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The Scottish Chiefs
Vol 2: Chapter 33 - Hawthorndean


NEXT morning, instead of coming as usual directly to their acknowledged protector, the Lothian chieftains were seen at different parts of the camp, closely conversing in groups; and when any of Wallace’s officers approached, they separated, or withdrew to a greater distance. This strange conduct, Wallace attributed to its right source, and thought of Bruce with a sigh, when he contemplated the variable substance of these men’s winds. However, he was so convinced that nothing but the proclamation of Bruce, and that prince’s personal exertions, could preserve his country from falling again into the snare from which he had just snatched it, that he was preparing to set out for Perthshire with such persuasions, when Ker hastily entered his tent. He was followed by the Lord Soulis, Lord Buchan, and several other chiefs of equally hostile intentions. Soulis did not hesitate to declare his errand.

"We come, Sir William Wallace, by the command of the Regent, and the assembled abthanes of Scotland, to take these brave troops, which have performed such good service to their country, from the power of a man, who, we have every reason to believe, means to turn their arms against the liberties of the realm. Without a pardon from the states; without the signature of the Regent; in contempt of the court, which, having found you guilty of high treason, had in mercy delayed to pronounce sentence on your crime; you have presumed to place yourself at the head of the national troops, and to take to yourself the merit of a victory won by their prowess alone! Your designs are known; and the authority you have despised, is now roused to punish. You are to accompany us this day to Stirling. We have brought a guard of four thousand men, to compel your obedience." 

Before the indignant spirit of Wallace could utter the answer his wrongs dictated; Bothwell, who, at sight of the Regent’s troops, had hastened to his general’s tent, entered, followed by his chieftains.—-"Were your guard forty thousand, instead of four," cried he; "they should not force our commander from us; they should not extinguish the glory of Scotland, beneath the traitorous devices of hell-engendered envy, and murderous cowardice !" Soulis turned on him with eyes of fire, and laid his hand on his sword. "Ay, cowardice!" reiterated Bothwell; "the midnight ravisher, the slanderer of virtue, the betrayer of his country, knows in his heart, that he fears to draw aught but! the assassin’s steel, He dreads the sceptre of honour: -"Wallace must fall, that vice and her votaries may reign in Scotland. A thousand brave Scots lie under these sods; and a thousand yet survive, who may share their graves; but they never will relinquish their invincible leader, into the hands of traitors!"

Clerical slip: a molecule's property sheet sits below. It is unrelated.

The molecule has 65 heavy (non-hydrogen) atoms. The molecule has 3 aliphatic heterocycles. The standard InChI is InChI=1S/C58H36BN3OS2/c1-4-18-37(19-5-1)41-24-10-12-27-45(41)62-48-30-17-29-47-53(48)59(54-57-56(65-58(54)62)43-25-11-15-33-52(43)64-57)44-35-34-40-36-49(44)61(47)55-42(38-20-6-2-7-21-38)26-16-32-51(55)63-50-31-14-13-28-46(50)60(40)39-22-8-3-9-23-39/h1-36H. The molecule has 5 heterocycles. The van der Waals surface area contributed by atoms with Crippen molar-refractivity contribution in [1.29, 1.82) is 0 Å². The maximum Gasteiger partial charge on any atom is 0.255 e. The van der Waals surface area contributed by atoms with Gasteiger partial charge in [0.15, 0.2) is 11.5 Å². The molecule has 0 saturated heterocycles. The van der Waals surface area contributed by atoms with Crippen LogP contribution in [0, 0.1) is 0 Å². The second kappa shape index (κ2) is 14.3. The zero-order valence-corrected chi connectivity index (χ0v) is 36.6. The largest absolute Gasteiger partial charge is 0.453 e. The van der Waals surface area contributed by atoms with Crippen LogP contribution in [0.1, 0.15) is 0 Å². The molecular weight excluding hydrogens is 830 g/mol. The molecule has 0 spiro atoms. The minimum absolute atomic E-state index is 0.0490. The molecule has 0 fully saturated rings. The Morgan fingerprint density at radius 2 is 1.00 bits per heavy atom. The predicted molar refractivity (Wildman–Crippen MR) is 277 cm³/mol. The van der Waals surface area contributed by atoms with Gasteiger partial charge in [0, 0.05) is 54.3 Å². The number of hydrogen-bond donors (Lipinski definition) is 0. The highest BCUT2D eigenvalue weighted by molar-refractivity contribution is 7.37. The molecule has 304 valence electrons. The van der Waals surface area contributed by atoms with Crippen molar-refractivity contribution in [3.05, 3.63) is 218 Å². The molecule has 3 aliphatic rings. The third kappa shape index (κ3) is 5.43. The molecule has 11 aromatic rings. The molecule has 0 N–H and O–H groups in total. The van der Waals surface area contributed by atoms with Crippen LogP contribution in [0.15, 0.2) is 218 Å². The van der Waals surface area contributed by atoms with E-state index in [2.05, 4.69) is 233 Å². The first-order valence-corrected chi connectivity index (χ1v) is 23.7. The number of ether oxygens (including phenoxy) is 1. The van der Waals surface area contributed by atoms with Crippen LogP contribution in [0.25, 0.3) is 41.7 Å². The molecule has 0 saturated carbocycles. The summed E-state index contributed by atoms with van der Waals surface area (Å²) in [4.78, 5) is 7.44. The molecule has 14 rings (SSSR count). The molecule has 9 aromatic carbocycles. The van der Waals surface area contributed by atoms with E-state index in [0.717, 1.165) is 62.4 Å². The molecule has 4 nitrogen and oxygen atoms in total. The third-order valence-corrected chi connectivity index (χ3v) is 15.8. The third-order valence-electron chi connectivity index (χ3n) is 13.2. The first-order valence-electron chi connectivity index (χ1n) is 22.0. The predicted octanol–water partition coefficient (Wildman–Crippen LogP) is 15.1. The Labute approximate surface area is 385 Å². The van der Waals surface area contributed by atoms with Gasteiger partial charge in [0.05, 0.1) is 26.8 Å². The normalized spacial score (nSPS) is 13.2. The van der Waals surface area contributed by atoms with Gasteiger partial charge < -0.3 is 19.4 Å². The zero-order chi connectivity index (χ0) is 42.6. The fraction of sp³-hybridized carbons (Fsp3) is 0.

The clamours of the citadel of Stirling now resounded through the tent of Wallace. Invectives, accusations, threatenings, reproaches, and revilings, joined in one turbulent uproar. Again swords were drawn; and Wallace, in attempting to beat down the weapons of Soulis and Buchan aimed at Bothwell’s heart, must have received the point of Soulis in his own body, had he not grasped the blade, and wrenching it out of the thief’s hand, broke it into shivers; "Such be the fate of every sword, which Scot draws against Scot!" cried he. "Put up your weapons, my friends.—The arm of Wallace is not shrank, that he could not defend himself, did he think that violence were necessary. Hear my determination, once, and for ever!" added he; "I acknowledge no authority in Scotland, but the laws. The present Regent and his abthanes outrage them in every ordinance; and I should indeed be a traitor to my country, did I submit to such men’s behests. I shall not obey their summons to Stirling—neither will I permit its hostile arm to be raised in this camp, against their delegates, unless the violence begins with them—This is my answer."—Uttering these words, he motioned Bothwell to follow him, and left the tent.

Crossing a rude plank-bridge, which then lay over the Eske, he met Lord Ruthven, accompanied by Edwin, and Lord Sinclair. The latter came to inform Wallace, that ambassadors from Edward awaited his presence at Roslyn. "They come, to offer peace to our distracted country," cried Sinclair. "Then;" answered Wallace, "I shall not delay going where I may hear the terms." Horses were brought; and, during their short ride, to prevent the impassioned representations of the still raging Bothwell, Wallace communicated, to his not less indignant friends, the particulars of the scene he had left. "These contentions must be terminated," added he; "and, with God’s blessing, a few days, and they shall be so!"—"Heaven grant it!" returned Sinclair, thinking he referred to the proposed negotiation. "If Edward’s offers be at all reasonable, I would urge you to accept them otherwise, invasion from without, and civil commotion within, will probably make a desert of poor Scotland." Ruthven interrupted him: "Despair not, my Lord! Whatever be the fate of this embassy, let us remember, that it is our steadiest friend who decides: and that his arm is still with us, to repel invasion—to chastise treason!" Edwin’s eyes turned with a direful expression upon Wallace, while he lowly murmured, "Treason! hydra treason!" Wallace understood him, and answered; "Grievous are the alternatives, my friends, which your love for me would persuade you even to welcome. But that which I shall choose, will, I trust, indeed lay the land at peace ;—or point its hostilities to the only aim, against which a true Scot ought to direct his sword, at this crisis!"